Friday, 27 June 2008

Grandma Rocks

So, I’m a self-confessed grandma, despite being in my twenties. There’s no getting away from my affection for things considered to be old fashioned; I knit, sew, bake, I’ve made something that could be described as a tapestry – I own more than one teapot for crying out loud! But these are things I enjoy doing and I’m always amazed by the number of people who quietly admit to me that they’ve always wanted to have a go at one of the above themselves (well, except for the tapestry maybe).

The fact is, your grandparents are cool. These are people who fought wars, made jam and know what the hell a clothes mangle does.

Mine are sadly long gone, but I still feel that nostalgia for a bygone era when people actually did stuff themselves and found entertainment away from a TV. Grandparents are really the ultimate DIY craftsters. So, in honour of some pretty cool folk, here are some ideas to unleash your inner grandma/pa:

How To Make Jam
The helpful chaps at Pick Your Own have some pretty comprehensive instructions here. So arm youself with some fresh fruit, a big pot and plenty of jars and you'll soon have a vat of handmade yumminess for friends and family.

Everything you could possibly want to know about fishing can be found at Anglers' Net (see what they've done there? Don't say fisherman don't know how to have fun). Although if you're looking for JR Hartley's book you may be disappointed.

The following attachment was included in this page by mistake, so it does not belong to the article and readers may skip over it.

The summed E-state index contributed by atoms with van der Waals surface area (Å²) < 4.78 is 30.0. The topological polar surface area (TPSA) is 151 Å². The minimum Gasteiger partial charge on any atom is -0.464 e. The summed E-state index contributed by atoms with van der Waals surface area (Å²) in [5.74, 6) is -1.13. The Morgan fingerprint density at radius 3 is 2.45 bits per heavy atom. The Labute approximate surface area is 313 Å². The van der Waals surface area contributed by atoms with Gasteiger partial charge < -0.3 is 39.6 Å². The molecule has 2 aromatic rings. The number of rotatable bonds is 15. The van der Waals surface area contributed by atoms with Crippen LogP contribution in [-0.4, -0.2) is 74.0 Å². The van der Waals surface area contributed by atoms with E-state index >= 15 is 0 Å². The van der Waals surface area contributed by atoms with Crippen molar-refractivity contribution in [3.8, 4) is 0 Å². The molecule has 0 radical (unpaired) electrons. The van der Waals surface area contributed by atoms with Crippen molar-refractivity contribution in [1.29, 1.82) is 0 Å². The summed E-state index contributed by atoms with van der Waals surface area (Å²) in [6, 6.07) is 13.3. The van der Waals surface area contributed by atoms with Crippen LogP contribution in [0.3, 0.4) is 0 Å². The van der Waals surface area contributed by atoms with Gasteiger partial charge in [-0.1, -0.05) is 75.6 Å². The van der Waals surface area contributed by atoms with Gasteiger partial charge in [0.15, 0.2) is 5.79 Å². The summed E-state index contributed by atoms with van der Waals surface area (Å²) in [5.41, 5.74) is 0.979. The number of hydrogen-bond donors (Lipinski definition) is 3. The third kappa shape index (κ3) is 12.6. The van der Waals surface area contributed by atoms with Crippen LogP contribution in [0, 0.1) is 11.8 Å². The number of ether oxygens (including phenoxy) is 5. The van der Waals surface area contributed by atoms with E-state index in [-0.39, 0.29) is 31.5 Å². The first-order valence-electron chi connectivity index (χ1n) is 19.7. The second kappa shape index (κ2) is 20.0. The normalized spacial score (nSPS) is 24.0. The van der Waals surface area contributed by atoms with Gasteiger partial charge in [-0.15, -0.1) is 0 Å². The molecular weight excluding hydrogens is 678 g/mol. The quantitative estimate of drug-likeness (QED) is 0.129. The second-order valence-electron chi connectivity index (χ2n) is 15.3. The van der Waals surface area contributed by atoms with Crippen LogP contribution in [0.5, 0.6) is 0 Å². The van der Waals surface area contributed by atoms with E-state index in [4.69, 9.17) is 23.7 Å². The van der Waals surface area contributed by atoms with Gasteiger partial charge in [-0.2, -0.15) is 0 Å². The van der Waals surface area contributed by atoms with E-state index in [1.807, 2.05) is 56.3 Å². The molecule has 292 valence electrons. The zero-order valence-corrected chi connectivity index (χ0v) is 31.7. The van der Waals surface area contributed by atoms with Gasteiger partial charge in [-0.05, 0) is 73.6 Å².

Card Games
Contract Bridge was apparently invented in the 1920s, so set up your own speakeasy, stock the bar with gin and jazz and drape a gangster's moll over your shoulder. After that, you may not need the card game to entertain you, but you'll find instructions here.

Time was no girl could hope to get on in life without mastering their needlepoint in a sampler or two. Find ideas and kits here, or simply create your own and you'll be well on the way to being a fine lady worthy of a role in a Jane Austen book.

How to Swing Dance
If you fancy a go at kicking your heels up in a prom dress and learning the moves, the London Swing Dance Company is a pretty good place to start. And if you're out of town or outside the UK there's bound to be a group or club near you that can show you the steps. The same goes for burlesque, jazz, jive and ballroom - Fred Astaire eat your heart out.

Obviously a national insitution no matter your age, but if you'd like to learn the finer points, these guys have given it some serious thought, whilst over here they're more concerned about the pleasure of consuming the stuff.

Oh and if you're wondering about the clothes mangle....

1 comment:

it teacher said...

If you live in the UK, Aus, NZ or South Africa and want to learn to play bridge - you will want to learn Acol bridge - in which case go to How to play bridge